Adding a layer of organic matter also helps to raise the level, at least temporarily, and it can warm the soil. Plus, it creates a layer that isn’t saturated and, if you time it right, won’t become as wet as the soil underneath, so you might be able to get started with direct sowing or planting a bit sooner.
Add drainage channels
My allotment site is on a hill and quite a few plot holders use gravity to help by digging drainage channels to take water away from their plots. You need to work with neighbours on this – our drainage channel started to create a flood on our neighbours plot and for one reason or another they weren’t able to continue it, so we had to partly divert it and stop it somewhere in between. On another part of the allotment site some more organised people have dug an impressive channel that runs downhill towards the perimeter fence along the back of more than half a dozen plots. At the moment a small stream runs through the channel, disappearing eventually into a pipe that’s been laid under the grass. Although the ground is still wet it takes the worst of the water away very effectively.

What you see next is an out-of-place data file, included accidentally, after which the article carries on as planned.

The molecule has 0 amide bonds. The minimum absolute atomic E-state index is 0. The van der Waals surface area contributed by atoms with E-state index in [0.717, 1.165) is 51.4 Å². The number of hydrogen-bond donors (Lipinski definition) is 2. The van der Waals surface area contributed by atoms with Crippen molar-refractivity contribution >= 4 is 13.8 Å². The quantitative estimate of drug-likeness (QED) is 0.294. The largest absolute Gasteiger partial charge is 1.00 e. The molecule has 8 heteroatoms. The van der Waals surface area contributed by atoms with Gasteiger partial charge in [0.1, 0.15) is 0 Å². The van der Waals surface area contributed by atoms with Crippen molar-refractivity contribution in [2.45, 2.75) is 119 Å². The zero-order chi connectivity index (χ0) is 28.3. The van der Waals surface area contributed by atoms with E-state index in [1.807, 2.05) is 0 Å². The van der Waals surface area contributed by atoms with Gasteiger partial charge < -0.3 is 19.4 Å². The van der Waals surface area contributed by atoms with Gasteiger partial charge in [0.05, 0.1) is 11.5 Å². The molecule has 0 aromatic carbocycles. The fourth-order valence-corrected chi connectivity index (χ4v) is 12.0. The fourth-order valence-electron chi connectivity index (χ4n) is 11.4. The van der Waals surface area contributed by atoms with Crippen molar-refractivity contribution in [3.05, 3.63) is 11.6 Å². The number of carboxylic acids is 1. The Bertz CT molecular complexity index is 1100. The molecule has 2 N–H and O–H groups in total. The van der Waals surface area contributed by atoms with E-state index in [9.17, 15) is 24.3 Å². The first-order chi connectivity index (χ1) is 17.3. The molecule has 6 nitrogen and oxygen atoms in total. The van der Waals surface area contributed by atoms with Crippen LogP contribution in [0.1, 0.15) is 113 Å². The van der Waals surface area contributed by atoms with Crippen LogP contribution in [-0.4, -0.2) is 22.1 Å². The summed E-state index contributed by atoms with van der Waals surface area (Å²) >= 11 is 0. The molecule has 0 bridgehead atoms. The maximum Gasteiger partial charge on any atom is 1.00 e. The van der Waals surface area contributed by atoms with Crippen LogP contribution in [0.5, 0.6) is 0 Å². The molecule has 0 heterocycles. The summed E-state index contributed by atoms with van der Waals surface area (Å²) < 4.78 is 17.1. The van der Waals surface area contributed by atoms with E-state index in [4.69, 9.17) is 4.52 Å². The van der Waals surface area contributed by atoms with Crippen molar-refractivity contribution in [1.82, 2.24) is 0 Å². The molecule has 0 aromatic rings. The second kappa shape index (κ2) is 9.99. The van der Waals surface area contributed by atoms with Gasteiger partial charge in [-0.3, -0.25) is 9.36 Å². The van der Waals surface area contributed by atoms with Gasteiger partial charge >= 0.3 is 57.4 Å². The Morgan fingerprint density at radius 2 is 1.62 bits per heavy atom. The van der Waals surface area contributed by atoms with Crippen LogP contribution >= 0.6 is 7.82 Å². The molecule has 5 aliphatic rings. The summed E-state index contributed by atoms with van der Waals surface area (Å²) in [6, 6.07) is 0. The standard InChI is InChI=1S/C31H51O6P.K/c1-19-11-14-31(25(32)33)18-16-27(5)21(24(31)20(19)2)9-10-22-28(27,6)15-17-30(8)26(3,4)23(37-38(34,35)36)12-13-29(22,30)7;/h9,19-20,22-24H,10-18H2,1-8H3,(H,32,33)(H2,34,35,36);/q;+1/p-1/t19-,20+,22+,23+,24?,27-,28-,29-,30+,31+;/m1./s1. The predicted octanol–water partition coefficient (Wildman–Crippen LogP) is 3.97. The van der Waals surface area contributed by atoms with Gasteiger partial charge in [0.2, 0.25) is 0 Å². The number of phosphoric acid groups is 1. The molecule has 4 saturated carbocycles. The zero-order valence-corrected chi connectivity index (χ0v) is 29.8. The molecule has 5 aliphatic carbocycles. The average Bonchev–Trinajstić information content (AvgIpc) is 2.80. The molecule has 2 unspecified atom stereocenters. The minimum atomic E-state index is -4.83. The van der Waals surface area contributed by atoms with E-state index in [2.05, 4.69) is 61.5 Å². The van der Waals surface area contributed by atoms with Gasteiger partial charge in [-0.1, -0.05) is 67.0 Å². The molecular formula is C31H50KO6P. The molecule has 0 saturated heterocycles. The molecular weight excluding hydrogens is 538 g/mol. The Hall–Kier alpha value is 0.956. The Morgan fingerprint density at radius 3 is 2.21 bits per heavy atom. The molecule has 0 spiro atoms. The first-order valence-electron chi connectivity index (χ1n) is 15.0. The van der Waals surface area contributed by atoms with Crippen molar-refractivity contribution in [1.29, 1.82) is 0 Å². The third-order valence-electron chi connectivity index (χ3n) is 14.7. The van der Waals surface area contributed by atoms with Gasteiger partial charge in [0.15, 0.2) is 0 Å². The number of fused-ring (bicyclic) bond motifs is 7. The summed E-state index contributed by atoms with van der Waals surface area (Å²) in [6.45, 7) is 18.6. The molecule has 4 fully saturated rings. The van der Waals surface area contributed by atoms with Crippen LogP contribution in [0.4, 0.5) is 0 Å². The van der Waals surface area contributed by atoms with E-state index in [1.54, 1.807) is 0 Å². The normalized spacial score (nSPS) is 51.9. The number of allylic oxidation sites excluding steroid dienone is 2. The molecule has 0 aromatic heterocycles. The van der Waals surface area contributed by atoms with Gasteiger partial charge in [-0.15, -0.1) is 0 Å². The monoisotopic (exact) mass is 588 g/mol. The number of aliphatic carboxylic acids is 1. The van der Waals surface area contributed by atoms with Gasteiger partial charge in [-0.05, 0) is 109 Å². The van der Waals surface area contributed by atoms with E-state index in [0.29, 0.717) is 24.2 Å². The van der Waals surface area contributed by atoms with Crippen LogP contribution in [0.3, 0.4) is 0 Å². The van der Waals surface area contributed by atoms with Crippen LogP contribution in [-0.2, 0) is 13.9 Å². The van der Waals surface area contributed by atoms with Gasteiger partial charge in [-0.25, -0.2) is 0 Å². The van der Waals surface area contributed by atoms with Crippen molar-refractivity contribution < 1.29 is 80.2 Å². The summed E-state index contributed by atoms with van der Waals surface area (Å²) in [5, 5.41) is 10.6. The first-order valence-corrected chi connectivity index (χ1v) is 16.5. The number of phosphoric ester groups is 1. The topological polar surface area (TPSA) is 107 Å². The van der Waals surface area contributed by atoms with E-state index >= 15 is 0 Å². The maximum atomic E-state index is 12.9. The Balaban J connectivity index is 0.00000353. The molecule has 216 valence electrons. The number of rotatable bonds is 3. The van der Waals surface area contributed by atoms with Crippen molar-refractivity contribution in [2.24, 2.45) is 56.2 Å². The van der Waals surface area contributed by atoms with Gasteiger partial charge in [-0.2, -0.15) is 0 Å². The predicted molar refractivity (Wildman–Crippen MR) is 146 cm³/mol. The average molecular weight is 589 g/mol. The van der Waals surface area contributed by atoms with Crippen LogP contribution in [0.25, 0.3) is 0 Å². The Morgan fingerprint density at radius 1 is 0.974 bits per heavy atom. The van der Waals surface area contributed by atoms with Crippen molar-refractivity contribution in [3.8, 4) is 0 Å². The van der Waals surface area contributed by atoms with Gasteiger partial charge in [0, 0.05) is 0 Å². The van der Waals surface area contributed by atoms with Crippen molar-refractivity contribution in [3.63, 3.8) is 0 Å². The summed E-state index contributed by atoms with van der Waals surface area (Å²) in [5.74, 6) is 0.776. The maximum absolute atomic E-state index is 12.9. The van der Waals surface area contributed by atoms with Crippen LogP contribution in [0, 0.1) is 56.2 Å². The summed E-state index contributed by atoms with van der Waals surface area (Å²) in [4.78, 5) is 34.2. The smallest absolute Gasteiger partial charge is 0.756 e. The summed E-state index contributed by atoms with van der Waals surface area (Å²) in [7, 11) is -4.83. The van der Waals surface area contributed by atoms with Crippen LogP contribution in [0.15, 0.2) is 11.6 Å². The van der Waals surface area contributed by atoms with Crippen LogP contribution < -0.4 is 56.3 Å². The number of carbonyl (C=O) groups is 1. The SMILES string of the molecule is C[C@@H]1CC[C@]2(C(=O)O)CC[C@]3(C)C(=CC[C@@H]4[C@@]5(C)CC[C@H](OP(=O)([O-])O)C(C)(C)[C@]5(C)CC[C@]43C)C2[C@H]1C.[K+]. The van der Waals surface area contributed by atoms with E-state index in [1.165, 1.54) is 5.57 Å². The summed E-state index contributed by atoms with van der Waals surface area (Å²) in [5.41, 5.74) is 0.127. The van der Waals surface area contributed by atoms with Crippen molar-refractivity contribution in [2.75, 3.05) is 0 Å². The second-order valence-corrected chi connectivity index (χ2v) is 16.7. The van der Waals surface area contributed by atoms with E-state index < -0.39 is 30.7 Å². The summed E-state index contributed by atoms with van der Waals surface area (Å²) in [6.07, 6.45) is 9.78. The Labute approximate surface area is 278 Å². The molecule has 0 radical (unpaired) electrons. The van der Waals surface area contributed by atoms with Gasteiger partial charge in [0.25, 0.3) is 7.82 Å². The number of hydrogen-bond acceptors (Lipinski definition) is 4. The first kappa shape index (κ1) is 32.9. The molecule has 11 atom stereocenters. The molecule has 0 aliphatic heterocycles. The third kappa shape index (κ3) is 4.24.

Wait – and work in the greenhouse
Patience is the only other option. Clay soil not only gets wet it gets cold and the combination will never grow good plants. Even if your soil isn’t as heavy as mine, if its wet and still cold seeds won’t germinate and roots are more likely to rot than grow. I’m lucky that I have a small greenhouse in my back garden and I would normally get things under way in pots and trays in there, and on the kitchen windowsill. When we finally get some sun and dry weather and the soil hits that brief, sweet spot between unworkably wet and so dry it sets hard, I should have plants that are well on the way to being ready to go in. There will be plenty of time to catch up then.